• Renal Biopsy - To detect damage to the kidneys. The small section of the kidney is removed and checked under the microscope for any abnormalities.

What Is the Treatment of BK Virus Infection?

The ways to treat BK virus infection are listed below:

  • The primary treatment for BK virus infection is to adjust immunosuppressive agents such as Tacrolimus, Mycophenolate Mofetil, and steroids to reduce immunosuppression.

  • Leflunomide is an antiviral drug with immunosuppressive properties and is commonly administered to renal transplant patients with BK virus infection.

  • Drugs such as Cidofovir, other antiviral drugs, and Fluoroquinolones are also used to treat the BK virus.

  • Irrigation of the bladder is the continuous or intermittent flow of saline or medicated fluids through the bladder to flush unwanted substances from the bladder. This procedure may be used to flush out viral growth buildup in the bladder in case of BK virus infection.

What Is the Outcome of BK Virus Infection?

In otherwise healthy people, the presence of the BK virus in the body is usually harmless and can remain asymptomatic for life. However, if the patient has a bone marrow or kidney transplant, the virus grows in the allograft or blood as the patient is administered immunosuppressants to prevent rejection. Reducing immunosuppressants may suppress viral load. Hemorrhagic cystitis (inflammation of the bladder) can be a difficult problem with a BK virus infection. Before a transplant surgery, a diagnostic test for the presence of the BK virus in urine and blood may be recommended.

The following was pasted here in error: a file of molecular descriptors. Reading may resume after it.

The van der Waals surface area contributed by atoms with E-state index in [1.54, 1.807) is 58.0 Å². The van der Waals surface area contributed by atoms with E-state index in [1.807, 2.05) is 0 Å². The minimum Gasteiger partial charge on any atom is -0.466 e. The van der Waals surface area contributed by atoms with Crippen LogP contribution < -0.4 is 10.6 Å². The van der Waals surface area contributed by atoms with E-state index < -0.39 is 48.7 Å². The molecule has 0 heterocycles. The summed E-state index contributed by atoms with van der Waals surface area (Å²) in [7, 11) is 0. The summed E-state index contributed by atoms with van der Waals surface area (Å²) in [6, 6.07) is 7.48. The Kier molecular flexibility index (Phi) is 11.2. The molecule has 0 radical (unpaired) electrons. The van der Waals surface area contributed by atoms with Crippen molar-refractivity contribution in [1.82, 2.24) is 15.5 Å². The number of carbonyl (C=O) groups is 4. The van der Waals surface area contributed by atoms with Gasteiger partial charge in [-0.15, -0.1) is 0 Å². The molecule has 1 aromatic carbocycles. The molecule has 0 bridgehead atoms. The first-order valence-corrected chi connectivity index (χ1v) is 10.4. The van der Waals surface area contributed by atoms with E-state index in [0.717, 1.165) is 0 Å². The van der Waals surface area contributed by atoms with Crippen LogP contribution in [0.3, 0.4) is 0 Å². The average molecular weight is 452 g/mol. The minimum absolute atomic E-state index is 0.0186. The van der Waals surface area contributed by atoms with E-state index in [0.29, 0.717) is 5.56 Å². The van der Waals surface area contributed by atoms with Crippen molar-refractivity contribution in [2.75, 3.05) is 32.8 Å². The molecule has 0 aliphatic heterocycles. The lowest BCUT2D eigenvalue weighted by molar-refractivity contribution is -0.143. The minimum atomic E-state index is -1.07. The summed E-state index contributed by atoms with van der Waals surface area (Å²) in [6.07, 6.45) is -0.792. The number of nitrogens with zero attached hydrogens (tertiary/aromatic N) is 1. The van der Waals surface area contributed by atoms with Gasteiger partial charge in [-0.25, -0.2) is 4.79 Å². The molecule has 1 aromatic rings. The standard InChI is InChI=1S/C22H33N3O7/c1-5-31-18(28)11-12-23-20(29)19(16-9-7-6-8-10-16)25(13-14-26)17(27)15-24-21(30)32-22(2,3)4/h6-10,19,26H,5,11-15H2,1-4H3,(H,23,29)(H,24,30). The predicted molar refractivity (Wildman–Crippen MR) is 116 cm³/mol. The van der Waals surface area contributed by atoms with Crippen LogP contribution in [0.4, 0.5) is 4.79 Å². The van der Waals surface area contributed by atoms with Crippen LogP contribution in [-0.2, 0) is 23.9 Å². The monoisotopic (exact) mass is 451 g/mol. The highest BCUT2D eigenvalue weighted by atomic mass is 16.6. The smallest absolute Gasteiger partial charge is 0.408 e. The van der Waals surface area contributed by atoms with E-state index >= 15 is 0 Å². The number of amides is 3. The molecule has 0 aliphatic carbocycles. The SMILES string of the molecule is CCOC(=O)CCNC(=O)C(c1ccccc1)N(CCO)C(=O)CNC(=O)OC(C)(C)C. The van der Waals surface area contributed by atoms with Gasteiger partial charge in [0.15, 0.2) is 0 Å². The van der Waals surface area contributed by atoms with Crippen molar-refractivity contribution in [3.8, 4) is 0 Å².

How to Prevent BK Virus Infection?

The prevention of the BK Virus is done in the ways listed below:

  • Prevention of BK virus infection includes identification of the disease with a BKV diagnostic test.

  • An individual may need to be tested to detect the BK virus before organ transplantation.

  • After transplantation, the presence of the virus should be rechecked. Allograft biopsy can help detect the BK virus.

  • Immunosuppressive therapy should be used with caution, given the potential presence of the BK virus in the patient's blood and kidneys.


BK virus is transmitted from one person to another through respiratory secretions, saliva, urine, and during childbirth. After the initial infection, it lurks in the patient's blood, kidneys, or other organs. Human-to-human transmission occurs through bodily fluids such as respiratory fluids, saliva, and urine. It can also be passed down from mother to baby during childbirth. A suppressed immune system is so weakened that it is unable to mount an adequate immune response to protect the body from pathogens such as bacteria, viruses, and other infectious organisms. As a result, people with weakened immune systems are more susceptible to various infections. BL virus infection is one such illness that can take over the body in its immunosuppression stage. Antiviral medications are given for the treatment of this illness. This illness is mainly found in patients receiving kidney transplants.

Article Resources

Last reviewed at:
17 Jul 2023  -  5 min read




Comprehensive Medical Second Opinion.Submit your Case

Popular Articles Most Popular Articles

Do you have a question on Bk Virus or ?

Ask a Doctor Online

* guaranteed answer within 4 hours.

Disclaimer: No content published on this website is intended to be a substitute for professional medical diagnosis, advice or treatment by a trained physician. Seek advice from your physician or other qualified healthcare providers with questions you may have regarding your symptoms and medical condition for a complete medical diagnosis. Do not delay or disregard seeking professional medical advice because of something you have read on this website. Read our Editorial Process to know how we create content for health articles and queries.